Improve Transparency and Accountability in Health Sector under Building Integrity Blocks for Effective Change (BIBEC) Project

Chapter: Bangladesh | Project range: Local | Year: 2014

Chapter details

About the chapter:
Transparency International Bangladesh (TI-B) is an independent, non-government, non-partisan and non-profit organization with a vision of Bangladesh in which government, politics, business, civil society and the daily lives of the people shall be free from corruption.

CPI Score: 26

CPI Rank: 149

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Access to medicines, vaccines and other products

Governance & leadership






Global Partners:
Department for International Development UK (DIFD) Swedish International Development Cooperation Agency (SIDA)
National Partners:
Governmental Institution Individuals or general public Ministry of Health NGO or Civil Society Organisation

Theory of Change

Policy & Insititutional Change
Policy Adoption & Amendment Better Institutional Processes


The overall objective of BIBEC is to concentrate on building and strengthening a series of mutually supportive and reinforcing integrity blocks to effectively reduce corruption. “Blocks” here imply the key institutions, policy/law, education, training, ethics and values, and above all, the people of the country.

Transparency International Bangladesh's work on health issues mainly includes research and advocacy at local and national levels. The main objective of these activities is to bring about positive changes in policies and practices of concerned authorities in regard to ensuring good governance and integrity in health services.


Transparency International Bangladesh works through research, advocacy and mobilisation of civil society, media and youth groups. A short presentation and policy brief are used in advocacy meeting alongside the full study reports, executive summary, and full presentation of released research reports are sent to respective authorities. The key government authorities are Directorate General of Health Services (DGHS) and Directorate General of Drug Administration (DGDA) under the Ministry of Health and Family Welfare.


  1. Publication of information sheets & policy briefs.
    AdvocacyAwareness raising
  2. Satellite Advice and Information (AI) desks were established.
  3. Advocacy meetings were held with the health authorities.
  4. Organised face the public sessions (FtP) which involved planning and review meetings between service providers and recipients.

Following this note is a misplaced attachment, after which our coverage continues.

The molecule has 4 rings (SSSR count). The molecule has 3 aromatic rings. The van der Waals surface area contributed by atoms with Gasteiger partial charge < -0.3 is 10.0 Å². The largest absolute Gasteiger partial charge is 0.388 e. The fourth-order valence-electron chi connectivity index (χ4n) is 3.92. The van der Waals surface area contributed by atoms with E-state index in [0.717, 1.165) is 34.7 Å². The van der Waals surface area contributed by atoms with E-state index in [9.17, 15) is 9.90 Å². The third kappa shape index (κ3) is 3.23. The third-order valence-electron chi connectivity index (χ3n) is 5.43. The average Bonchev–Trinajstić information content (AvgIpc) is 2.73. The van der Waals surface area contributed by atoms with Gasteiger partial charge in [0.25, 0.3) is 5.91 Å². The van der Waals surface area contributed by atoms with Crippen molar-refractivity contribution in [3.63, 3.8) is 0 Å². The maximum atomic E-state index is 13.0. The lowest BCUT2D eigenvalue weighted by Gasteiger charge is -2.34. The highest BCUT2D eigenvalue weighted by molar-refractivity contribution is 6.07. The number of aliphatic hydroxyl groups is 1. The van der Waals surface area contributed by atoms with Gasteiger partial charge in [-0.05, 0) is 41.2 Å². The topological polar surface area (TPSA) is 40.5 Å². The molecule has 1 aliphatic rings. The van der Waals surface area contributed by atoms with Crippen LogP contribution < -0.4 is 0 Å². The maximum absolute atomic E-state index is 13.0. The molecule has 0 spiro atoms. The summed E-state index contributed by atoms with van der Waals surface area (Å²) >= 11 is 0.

5. Conducted local and national level research on levels of corruption.
    Research & analysis


  1. Drug manufacturing licenses of 11 pharmaceutical companies were cancelled due to failure in following WHO prescribed good manufacturing practices. Following review of the side effects and potential health hazards in human body, the DGDA banned the registration of 51 medicines and the production of harmful drugs and medicines. DGDA Inspectors visited 5,838 drug stores and 140 pharmaceutical companies and seized medicines that were banned and expired.
  2. Instructions of service-related information from the health ministry were placed in different places for preventing brokers from misleading uneducated patients and e-tendering activities were introduced for government purchases.
  3. The National Drug Policy 2016 was formulated. The Policy provides the guidelines for ensuring safe, effective and quality drugs as well as their safe and logical use. The Drug Act, 2017 (unification of two previous laws namely the Drug Act, 1940 and the Drug Control Ordinance, 1982 and 2006) was drafted and provides guidelines for controlling quality, production, import, export, distribution and sale of essential drugs.
  4. The Formalin Control Act, 2015 was enacted to control the harmful use of formalin in foods. In order to reinforce the Food Safety Act, 2013, four regulations were enacted in 2017, which are the Food Safety (Contaminants, Toxins and Harmful Residues) Regulations, 2017, the Food Safety (Labeling) Regulations, 2017, the Use of Food Additives Regulations, 2017 and the Food Sample Collection, Testing and Analysis Regulations, 2017. The Food Safety (Technical Committee) Rules, 2017 was enacted. Bangladesh Food Safety Authority was established in 2015 in light of the Food Safety Act, 2013.
  5. Registration and renewal fees of private health care providing institutions were fixed according to the types of the institutions. Moreover, a committee headed by Additional Secretary (Hospital) of Health Ministry was formed as directed by the Minister for Health to improve the diagnosis service and to fix up the cost of this service.